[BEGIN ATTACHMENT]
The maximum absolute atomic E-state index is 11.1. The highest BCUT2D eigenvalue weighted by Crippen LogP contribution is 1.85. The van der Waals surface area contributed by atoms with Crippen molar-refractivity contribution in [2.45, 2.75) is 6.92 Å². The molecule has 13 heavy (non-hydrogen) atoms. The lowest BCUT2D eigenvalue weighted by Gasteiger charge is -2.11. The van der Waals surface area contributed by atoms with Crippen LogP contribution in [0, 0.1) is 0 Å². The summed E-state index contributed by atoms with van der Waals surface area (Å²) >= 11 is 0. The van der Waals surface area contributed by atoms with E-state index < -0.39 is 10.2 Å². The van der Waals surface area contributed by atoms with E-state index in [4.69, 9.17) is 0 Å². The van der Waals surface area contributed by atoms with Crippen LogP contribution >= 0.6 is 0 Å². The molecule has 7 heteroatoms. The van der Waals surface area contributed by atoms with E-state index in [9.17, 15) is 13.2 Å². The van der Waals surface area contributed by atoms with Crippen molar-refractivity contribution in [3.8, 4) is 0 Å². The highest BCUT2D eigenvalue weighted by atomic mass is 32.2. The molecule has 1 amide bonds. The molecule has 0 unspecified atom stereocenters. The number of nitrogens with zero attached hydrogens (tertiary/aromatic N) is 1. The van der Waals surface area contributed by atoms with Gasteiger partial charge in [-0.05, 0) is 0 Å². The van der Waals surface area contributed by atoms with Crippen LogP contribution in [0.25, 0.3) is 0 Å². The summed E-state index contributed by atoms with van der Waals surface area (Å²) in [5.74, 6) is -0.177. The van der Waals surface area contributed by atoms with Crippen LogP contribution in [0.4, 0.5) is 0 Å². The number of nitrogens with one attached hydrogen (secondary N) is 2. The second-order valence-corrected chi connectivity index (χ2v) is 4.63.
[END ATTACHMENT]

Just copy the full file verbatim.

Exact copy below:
The maximum absolute atomic E-state index is 11.1. The highest BCUT2D eigenvalue weighted by Crippen LogP contribution is 1.85. The van der Waals surface area contributed by atoms with Crippen molar-refractivity contribution in [2.45, 2.75) is 6.92 Å². The molecule has 13 heavy (non-hydrogen) atoms. The lowest BCUT2D eigenvalue weighted by Gasteiger charge is -2.11. The van der Waals surface area contributed by atoms with Crippen LogP contribution in [0, 0.1) is 0 Å². The summed E-state index contributed by atoms with van der Waals surface area (Å²) >= 11 is 0. The van der Waals surface area contributed by atoms with E-state index < -0.39 is 10.2 Å². The van der Waals surface area contributed by atoms with E-state index in [4.69, 9.17) is 0 Å². The van der Waals surface area contributed by atoms with Crippen LogP contribution >= 0.6 is 0 Å². The molecule has 7 heteroatoms. The van der Waals surface area contributed by atoms with E-state index in [9.17, 15) is 13.2 Å². The van der Waals surface area contributed by atoms with Crippen molar-refractivity contribution in [3.8, 4) is 0 Å². The highest BCUT2D eigenvalue weighted by atomic mass is 32.2. The molecule has 1 amide bonds. The molecule has 0 unspecified atom stereocenters. The number of nitrogens with zero attached hydrogens (tertiary/aromatic N) is 1. The van der Waals surface area contributed by atoms with Gasteiger partial charge in [-0.05, 0) is 0 Å². The van der Waals surface area contributed by atoms with Crippen LogP contribution in [0.25, 0.3) is 0 Å². The summed E-state index contributed by atoms with van der Waals surface area (Å²) in [5.74, 6) is -0.177. The van der Waals surface area contributed by atoms with Crippen LogP contribution in [0.4, 0.5) is 0 Å². The number of nitrogens with one attached hydrogen (secondary N) is 2. The second-order valence-corrected chi connectivity index (χ2v) is 4.63.